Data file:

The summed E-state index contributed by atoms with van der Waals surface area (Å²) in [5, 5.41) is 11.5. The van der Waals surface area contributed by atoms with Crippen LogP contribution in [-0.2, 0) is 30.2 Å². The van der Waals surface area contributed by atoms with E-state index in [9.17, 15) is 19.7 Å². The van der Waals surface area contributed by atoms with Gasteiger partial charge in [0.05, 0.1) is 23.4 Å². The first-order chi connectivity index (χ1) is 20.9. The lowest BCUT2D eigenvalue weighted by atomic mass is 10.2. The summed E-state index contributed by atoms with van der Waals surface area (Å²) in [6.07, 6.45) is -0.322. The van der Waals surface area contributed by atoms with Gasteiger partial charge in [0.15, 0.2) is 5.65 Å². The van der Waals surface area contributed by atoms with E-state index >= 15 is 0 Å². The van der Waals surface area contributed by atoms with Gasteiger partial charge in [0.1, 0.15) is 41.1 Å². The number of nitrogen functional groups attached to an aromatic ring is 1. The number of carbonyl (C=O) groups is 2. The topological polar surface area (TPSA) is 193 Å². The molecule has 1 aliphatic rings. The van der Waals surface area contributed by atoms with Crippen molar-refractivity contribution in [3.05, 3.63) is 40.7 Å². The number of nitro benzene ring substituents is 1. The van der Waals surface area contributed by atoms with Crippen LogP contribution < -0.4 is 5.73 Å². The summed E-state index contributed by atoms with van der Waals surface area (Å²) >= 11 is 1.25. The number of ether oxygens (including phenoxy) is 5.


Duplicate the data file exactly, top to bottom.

The summed E-state index contributed by atoms with van der Waals surface area (Å²) in [5, 5.41) is 11.5. The van der Waals surface area contributed by atoms with Crippen LogP contribution in [-0.2, 0) is 30.2 Å². The van der Waals surface area contributed by atoms with E-state index in [9.17, 15) is 19.7 Å². The van der Waals surface area contributed by atoms with Gasteiger partial charge in [0.05, 0.1) is 23.4 Å². The first-order chi connectivity index (χ1) is 20.9. The lowest BCUT2D eigenvalue weighted by atomic mass is 10.2. The summed E-state index contributed by atoms with van der Waals surface area (Å²) in [6.07, 6.45) is -0.322. The van der Waals surface area contributed by atoms with Gasteiger partial charge in [0.15, 0.2) is 5.65 Å². The van der Waals surface area contributed by atoms with E-state index >= 15 is 0 Å². The van der Waals surface area contributed by atoms with Gasteiger partial charge in [0.1, 0.15) is 41.1 Å². The number of nitrogen functional groups attached to an aromatic ring is 1. The number of carbonyl (C=O) groups is 2. The topological polar surface area (TPSA) is 193 Å². The molecule has 1 aliphatic rings. The van der Waals surface area contributed by atoms with Crippen molar-refractivity contribution in [3.05, 3.63) is 40.7 Å². The number of nitro benzene ring substituents is 1. The van der Waals surface area contributed by atoms with Crippen LogP contribution < -0.4 is 5.73 Å². The summed E-state index contributed by atoms with van der Waals surface area (Å²) >= 11 is 1.25. The number of ether oxygens (including phenoxy) is 5.